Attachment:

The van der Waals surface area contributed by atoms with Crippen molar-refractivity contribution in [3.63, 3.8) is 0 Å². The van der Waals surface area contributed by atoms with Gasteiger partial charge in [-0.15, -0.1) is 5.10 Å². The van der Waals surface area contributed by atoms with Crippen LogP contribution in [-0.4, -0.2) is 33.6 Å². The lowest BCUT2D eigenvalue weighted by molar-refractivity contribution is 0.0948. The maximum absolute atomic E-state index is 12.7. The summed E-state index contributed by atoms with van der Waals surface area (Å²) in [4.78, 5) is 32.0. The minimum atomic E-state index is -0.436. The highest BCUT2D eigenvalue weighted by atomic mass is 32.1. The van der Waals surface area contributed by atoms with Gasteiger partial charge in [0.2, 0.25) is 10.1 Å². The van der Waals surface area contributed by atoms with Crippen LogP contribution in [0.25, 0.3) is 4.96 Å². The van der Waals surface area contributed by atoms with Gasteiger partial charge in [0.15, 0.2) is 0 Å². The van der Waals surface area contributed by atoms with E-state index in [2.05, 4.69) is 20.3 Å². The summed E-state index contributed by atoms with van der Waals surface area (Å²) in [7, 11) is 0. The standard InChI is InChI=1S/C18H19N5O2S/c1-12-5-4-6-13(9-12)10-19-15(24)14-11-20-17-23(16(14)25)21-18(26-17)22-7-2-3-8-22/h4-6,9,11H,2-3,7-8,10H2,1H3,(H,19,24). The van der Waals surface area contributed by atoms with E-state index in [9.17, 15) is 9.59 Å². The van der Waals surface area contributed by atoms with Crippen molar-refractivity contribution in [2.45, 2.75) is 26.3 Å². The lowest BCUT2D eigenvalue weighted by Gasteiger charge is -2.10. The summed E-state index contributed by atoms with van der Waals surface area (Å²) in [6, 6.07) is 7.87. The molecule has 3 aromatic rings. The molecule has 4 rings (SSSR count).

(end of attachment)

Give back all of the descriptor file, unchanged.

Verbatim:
The van der Waals surface area contributed by atoms with Crippen molar-refractivity contribution in [3.63, 3.8) is 0 Å². The van der Waals surface area contributed by atoms with Gasteiger partial charge in [-0.15, -0.1) is 5.10 Å². The van der Waals surface area contributed by atoms with Crippen LogP contribution in [-0.4, -0.2) is 33.6 Å². The lowest BCUT2D eigenvalue weighted by molar-refractivity contribution is 0.0948. The maximum absolute atomic E-state index is 12.7. The summed E-state index contributed by atoms with van der Waals surface area (Å²) in [4.78, 5) is 32.0. The minimum atomic E-state index is -0.436. The highest BCUT2D eigenvalue weighted by atomic mass is 32.1. The van der Waals surface area contributed by atoms with Gasteiger partial charge in [0.2, 0.25) is 10.1 Å². The van der Waals surface area contributed by atoms with Crippen LogP contribution in [0.25, 0.3) is 4.96 Å². The van der Waals surface area contributed by atoms with Gasteiger partial charge in [0.15, 0.2) is 0 Å². The van der Waals surface area contributed by atoms with E-state index in [2.05, 4.69) is 20.3 Å². The summed E-state index contributed by atoms with van der Waals surface area (Å²) in [7, 11) is 0. The standard InChI is InChI=1S/C18H19N5O2S/c1-12-5-4-6-13(9-12)10-19-15(24)14-11-20-17-23(16(14)25)21-18(26-17)22-7-2-3-8-22/h4-6,9,11H,2-3,7-8,10H2,1H3,(H,19,24). The van der Waals surface area contributed by atoms with E-state index in [9.17, 15) is 9.59 Å². The van der Waals surface area contributed by atoms with Crippen molar-refractivity contribution in [2.45, 2.75) is 26.3 Å². The lowest BCUT2D eigenvalue weighted by Gasteiger charge is -2.10. The summed E-state index contributed by atoms with van der Waals surface area (Å²) in [6, 6.07) is 7.87. The molecule has 3 aromatic rings. The molecule has 4 rings (SSSR count).